President Cyril Ramaphosa has promised that job creation will be the ANC’s priority should it be voted in to run municipalities – and pledged that his party would do away with labour brokers in delivering “essential local government functions”.
Ramaphosa was presenting the party’s manifesto at Church Square in Pretoria on Monday night.
The president said his party would prioritise creating job opportunities for the youth who were entering the work space for the first time “at a much faster rate” than ever before.
“It is our intention to ensure that skills development programmes are more closely aligned to the job opportunities and economic development programmes in communities,” said Ramaphosa.
He added that the ANC, in its efforts to create jobs and sustainable livelihoods, it will also seek to end the outsourcing of essential service, which would mean ending labour brokering in municipalities.
The ANC has been under pressure from its alliance partners to ban labour brokers for many years. The Polokwane conference decided to regulate labour brokering, which led to the amendment of the Labour Relations Act to dictate that clients labour brokers have to hire contractors who earn below R205,433 annually after working for three months.
This move by the ANC would be welcomed by its alliance partners, Cosatu and the South African Communist Party.
Ramaphosa said small businesses that have been strangled by strict municipal bylaws and licensing fees will also get a reprieve.
Said Ramaphosa: “The ANC will amend or repeal restrictive bylaws on trading, land-use, urban production of crops and other regulations that prevent people from earning a living.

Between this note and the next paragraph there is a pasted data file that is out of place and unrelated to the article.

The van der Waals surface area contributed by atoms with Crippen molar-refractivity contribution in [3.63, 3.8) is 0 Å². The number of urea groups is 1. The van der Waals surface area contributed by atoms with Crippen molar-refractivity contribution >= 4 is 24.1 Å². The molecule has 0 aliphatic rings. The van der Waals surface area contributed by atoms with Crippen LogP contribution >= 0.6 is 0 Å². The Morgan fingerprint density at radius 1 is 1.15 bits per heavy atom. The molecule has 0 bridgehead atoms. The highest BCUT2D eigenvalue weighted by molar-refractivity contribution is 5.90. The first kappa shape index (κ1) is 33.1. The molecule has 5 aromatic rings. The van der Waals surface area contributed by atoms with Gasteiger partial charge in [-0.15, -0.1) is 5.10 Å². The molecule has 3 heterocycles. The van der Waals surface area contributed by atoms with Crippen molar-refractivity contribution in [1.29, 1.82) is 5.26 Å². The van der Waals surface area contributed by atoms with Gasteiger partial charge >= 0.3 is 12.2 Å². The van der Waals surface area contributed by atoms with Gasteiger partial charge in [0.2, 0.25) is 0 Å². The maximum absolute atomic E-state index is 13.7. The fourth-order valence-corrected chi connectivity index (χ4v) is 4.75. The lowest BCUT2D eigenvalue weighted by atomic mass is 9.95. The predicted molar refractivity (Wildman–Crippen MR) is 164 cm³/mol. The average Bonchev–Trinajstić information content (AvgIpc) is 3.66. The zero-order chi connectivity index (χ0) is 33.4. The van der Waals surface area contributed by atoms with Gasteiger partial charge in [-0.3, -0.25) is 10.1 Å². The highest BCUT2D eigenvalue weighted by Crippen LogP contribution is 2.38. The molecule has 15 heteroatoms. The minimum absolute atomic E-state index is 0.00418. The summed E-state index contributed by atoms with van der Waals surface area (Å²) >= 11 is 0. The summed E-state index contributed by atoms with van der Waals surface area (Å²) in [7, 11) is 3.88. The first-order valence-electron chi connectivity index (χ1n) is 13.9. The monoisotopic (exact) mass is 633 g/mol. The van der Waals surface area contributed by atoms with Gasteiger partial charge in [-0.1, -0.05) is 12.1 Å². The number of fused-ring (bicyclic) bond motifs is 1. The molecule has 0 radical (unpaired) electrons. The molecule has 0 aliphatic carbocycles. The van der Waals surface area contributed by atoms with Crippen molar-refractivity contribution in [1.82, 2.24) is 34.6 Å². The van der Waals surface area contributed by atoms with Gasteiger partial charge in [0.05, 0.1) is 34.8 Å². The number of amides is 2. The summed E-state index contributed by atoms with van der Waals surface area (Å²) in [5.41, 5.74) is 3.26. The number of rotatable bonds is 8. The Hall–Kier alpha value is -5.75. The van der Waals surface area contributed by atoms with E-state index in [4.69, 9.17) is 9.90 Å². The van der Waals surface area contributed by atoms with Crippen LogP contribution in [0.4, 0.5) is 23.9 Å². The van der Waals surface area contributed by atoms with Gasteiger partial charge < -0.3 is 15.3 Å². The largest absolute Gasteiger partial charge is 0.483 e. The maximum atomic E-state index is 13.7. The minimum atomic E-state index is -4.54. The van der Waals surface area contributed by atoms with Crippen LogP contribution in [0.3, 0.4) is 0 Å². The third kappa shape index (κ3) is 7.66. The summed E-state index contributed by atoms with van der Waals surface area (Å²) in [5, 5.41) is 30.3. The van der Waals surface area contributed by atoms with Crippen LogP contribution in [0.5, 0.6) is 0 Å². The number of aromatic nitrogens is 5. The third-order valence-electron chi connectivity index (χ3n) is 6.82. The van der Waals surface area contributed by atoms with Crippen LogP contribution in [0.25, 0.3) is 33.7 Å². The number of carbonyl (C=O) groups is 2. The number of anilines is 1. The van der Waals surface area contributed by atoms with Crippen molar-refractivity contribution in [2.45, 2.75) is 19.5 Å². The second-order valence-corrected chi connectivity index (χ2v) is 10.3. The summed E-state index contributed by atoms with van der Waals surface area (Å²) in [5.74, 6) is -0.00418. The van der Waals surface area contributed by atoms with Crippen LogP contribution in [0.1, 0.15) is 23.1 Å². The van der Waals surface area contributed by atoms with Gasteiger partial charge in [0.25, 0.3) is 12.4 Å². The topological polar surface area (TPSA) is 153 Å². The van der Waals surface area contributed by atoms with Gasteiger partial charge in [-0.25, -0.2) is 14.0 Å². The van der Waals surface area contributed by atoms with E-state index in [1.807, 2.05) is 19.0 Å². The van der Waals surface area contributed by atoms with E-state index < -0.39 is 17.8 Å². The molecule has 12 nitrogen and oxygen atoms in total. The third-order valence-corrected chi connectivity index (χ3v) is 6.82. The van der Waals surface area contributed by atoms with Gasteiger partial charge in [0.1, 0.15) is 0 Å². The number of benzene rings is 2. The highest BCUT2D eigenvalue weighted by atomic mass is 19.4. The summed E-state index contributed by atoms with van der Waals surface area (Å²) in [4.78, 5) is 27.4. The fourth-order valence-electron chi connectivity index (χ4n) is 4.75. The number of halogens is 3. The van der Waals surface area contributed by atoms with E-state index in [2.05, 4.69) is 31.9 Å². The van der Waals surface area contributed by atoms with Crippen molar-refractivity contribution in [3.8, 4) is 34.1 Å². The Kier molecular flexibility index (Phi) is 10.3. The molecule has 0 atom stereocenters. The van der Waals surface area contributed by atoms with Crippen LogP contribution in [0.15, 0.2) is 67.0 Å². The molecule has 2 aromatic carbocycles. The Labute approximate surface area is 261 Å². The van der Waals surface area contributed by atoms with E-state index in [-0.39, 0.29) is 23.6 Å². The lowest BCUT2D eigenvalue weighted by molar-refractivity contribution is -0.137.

“We will reduce or remove the licence fees that many small and informal businesses have to pay to ply their trade.”
In true manifesto style, the speech would be incomplete without gloating about past successes in basic service delivery.
In this regard, Ramaphosa praised the ANC for, in 2019 alone, having connected 3-million households to running water and 2-million more households to the national power grid.
“Thanks to the ANC, about 85% of South African households have electricity,” he said.
He, however, acknowledged shortcomings and promised that the ANC “working with national and provincial governments, we are going to improve the maintenance of water and sewerage infrastructure and reduce water leaks.
“However, many communities still experience unstable electricity supply, infrastructure is not properly maintained, there is a problem of illegal connections and electricity is sometimes cut to homes without warning or explanation.
“As part of the ongoing work to provide a safe, affordable and reliable supply of electricity to every South African home, we will significantly increase the contribution of renewable energy through a just energy transition that creates new economic opportunities for workers and communities.”